The New Jersey Supreme Court continued in relevant part: The Appellate Division’s requirement in this case that the State produce such evidence raises the level of proof required to establish a substantial step for criminal attempt. The Appellate Division’s implication that only direct evidence can support a substantial step flies in the face of our jurisprudence, which allows juries to consider the evidence proffered and draw reasonable inferences accordingly. The jury was entitled to apply its common sense and experience in evaluating the meaning of defendant’s statements. In doing so, it could draw reasonable inferences about the defendant’s purpose.
In the case at hand, the State was not required to show that defendant had orchestrated a plan detailing when and how A.A.’s murder was to be carried out. Nor was there a need to show that defendant had provided descriptions of A.A.’s home, cars, or daily routines because, as defendant plainly stated in the recorded phone call, “everybody knows where she’s at but nothings going on . . . somebody should of went and downt that bitch already.” A jury could reasonably conclude from defendant’s statements that, because A.A. was familiar to those persons defendant was enlisting to carry out the murder or his release on bail, defendant had to do nothing further than continue to push to have his orders carried out. Defendant’s repeated calls to action from prison to facilitate the murder of A.A. constitute a sufficient basis on which a jury could find a substantial step for purposes of criminal attempt. See N.J.S.A. 2C:5-1 (a person is guilty of criminal attempt when he or she “purposely does . . . anything which, under the circumstances as a reasonable person would believe them to be, is an act . . . constituting a substantial step in a course of conduct planned to culminate in his commission of the crime”).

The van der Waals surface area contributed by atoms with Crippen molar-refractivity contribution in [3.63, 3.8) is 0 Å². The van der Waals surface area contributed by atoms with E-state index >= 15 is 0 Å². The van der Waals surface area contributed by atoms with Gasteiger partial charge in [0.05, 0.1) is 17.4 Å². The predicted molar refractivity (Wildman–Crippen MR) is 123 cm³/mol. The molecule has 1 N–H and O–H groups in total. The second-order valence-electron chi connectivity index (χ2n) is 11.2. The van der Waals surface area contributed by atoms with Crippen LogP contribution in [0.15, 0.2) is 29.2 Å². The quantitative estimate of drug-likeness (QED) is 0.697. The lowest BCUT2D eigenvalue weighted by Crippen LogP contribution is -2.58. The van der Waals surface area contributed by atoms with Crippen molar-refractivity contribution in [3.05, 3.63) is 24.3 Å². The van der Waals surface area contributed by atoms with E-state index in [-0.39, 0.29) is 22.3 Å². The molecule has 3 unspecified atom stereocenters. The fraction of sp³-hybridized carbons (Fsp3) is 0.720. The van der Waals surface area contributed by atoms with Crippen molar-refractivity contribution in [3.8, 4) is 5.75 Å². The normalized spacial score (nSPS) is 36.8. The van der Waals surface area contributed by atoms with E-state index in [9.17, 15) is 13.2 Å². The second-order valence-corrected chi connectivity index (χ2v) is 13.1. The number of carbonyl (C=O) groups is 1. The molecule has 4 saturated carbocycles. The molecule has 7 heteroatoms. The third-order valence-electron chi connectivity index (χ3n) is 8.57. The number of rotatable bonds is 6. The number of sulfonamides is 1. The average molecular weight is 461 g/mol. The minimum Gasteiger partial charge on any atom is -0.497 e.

Additionally, defendant’s plan for his cousin to bail him out so that he could kill A.A. himself can also constitute a sufficient basis for a jury to find a substantial step for criminal attempt. Defendant clearly and repeatedly demanded that his cousin bail him out so that he could “handle what he gotta handle” — that is, to kill A.A. — and that it did not matter “if he was out here for one day or one week . . . his case will be better.” Those utterances also strongly corroborate his alleged criminal purpose to murder A.A. so that she would not appear in court to testify against him.
Justice Timpone repeatedly uses the term “prison” to refer to the location of the defendant’s phone calls. The calls were made from the Atlantic County Jail. There is a difference between “jail” and “prison”. Jail is where defendant’s await disposition of a criminal case and where convicts serve sentences of less than one year. “Prison” is reserved for convicts serving sentences ranging from several months to life.